Verizon and AT&T’s contrasting strategies were on display this week during their respective earnings reports, and not just for how they are deploying 5G . Aside of their respective announcements on nationwide deployments of 5G, the two telcos are also battling for the hearts, minds and wallets of residential broadband subscribers.

On Friday, Verizon said on its second quarter earnings call that it plans to have its 5G Home fixed wireless access (FWA) service available in 10 cities this year. Verizon currently has six 5G Home cities—Los Angeles, Houston, Detroit, Chicago, Indianapolis and Sacramento—but it hasn’t announced the additional four cities its targeting in 2020.

As far as upload and download speeds, for example, in Detroit, the new 5G Home service comes with the latest Wi-Fi 6 router with typical download speeds of around 300 Mbps and, depending on location, peak speeds of up to 1 Gbps. 

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During AT&T’s Thursday earnings call, AT&T CEO John Stankey was asked if his company would use 5G in addition to fiber-to-the-home for its gigabit broadband service. Without mentioning Verizon by name, Stankey said he didn’t see using 5G for a home broadband service. Stankey said he had an “appetite for fiber” deployments across the consumer space, 5G and its business segment.

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“We have lines of business in all those areas and that should give us leverage in fiber deployments that I think others—that are either only a fixed line provider and reselling wireless services, or those that are only wireless providers trying to deploy more fiber intensive 5G networks—don’t enjoy,” Stankey said. “I personally do not believe that 5G is a replacement in the near term for suburban residential single family living units. As an optimal strategy, I think it’s going to be a tough one to beat when there is embedded gigabit-capable fixed line networks in place.

“I think there is clearly going to be stuff on the margin that makes sense around that, but I don’t believe in the near term that 5G is the right fixed line replacement strategy in what I would call the typical single family home infrastructure.”

So of course Verizon CEO Hans Vestberg was asked “One of your competitors was talking about 5G as a home broadband replacement not really being such a great replacement,” during Verizon’s earnings call on Friday. Vestberg said the comments on Verizon’s 5G Home service were “from people that are not really doing it, of course, I cannot even comment on that.” Vestberg said Verizon would enter those 10 cities “with a much better chipset.”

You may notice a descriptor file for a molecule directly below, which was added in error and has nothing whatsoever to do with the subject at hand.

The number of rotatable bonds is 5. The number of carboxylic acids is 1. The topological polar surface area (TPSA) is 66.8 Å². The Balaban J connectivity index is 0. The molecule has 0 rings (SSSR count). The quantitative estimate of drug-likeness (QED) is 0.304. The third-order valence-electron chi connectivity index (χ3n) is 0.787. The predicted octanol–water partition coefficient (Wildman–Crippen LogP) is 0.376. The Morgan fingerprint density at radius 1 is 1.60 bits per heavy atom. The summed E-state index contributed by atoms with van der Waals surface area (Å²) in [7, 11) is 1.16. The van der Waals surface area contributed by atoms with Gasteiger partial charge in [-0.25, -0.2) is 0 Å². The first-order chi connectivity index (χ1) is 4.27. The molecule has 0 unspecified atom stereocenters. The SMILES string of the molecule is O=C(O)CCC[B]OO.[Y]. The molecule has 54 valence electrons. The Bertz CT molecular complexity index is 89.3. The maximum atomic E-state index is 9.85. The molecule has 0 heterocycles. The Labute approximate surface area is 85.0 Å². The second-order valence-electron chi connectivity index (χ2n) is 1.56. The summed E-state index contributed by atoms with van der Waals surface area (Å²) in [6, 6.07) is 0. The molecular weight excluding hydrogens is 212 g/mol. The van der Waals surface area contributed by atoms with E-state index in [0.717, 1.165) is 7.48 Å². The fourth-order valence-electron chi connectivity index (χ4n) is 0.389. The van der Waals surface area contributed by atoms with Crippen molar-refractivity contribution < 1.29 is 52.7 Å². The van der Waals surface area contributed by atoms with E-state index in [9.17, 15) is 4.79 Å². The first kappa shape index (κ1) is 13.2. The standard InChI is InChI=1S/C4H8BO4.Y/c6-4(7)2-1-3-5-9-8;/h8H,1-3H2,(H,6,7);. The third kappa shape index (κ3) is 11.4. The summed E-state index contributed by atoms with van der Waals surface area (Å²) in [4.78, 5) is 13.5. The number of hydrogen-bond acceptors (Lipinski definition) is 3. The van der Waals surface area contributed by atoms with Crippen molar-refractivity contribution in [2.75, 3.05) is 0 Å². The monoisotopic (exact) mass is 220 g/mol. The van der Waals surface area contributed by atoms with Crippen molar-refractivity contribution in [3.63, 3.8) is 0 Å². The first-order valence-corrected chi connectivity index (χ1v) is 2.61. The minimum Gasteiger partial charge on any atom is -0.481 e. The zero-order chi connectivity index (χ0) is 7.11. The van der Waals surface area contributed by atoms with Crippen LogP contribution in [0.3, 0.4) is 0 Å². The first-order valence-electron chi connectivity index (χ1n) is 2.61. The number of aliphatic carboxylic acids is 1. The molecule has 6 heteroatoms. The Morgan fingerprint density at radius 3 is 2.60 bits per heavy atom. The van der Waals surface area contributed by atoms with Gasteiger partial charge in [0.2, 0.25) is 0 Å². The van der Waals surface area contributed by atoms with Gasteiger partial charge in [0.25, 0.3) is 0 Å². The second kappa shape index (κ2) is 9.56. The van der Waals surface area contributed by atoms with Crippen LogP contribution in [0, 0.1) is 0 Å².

“We feel really good about our model,” Vestberg said. “As we have said before, a minimum of 10 5G Home cities (this year). That’s our plan for this second half. So, again, we feel good about our learnings. (We) are deep on building coverage, throughputs and all of that.”

Vestberg said he was excited about the self-install model that is part of the 5G Home service. Customers will receive the customer premise equipment and “be able to install it themselves in a short time frame.”

“I wanted to be below one hour, but we have come a far way from the eight hours we started with,” Vestberg said of the self-installs for the Home service. “And compared to a fiber installation—where you need to first put it on the agenda, wait for a couple of weeks and you have to come there and install it and it takes hours to do—this is a totally different way. It’s transformative.”

As Verizon and AT&T conduct their large-scale 5G battle across the nation, the turf war between Verizon’s 5G Home service and AT&T’s fiber-based gigabit service will play out across subscribers’ homes over the coming years. While Stankey likes AT&T’s chances with fiber, he’s not opposed to using 5G in the future if it becomes necessary.

“Look, if it ultimately moves that way and we start to see the technology stabilizing, we’re as well positioned as anybody to pivot to that,” he said.  “We’ve certainly got the spectrum and the assets to make that happen, but I’m just not of the mindset right now that that’s the optimal place to win in the market.”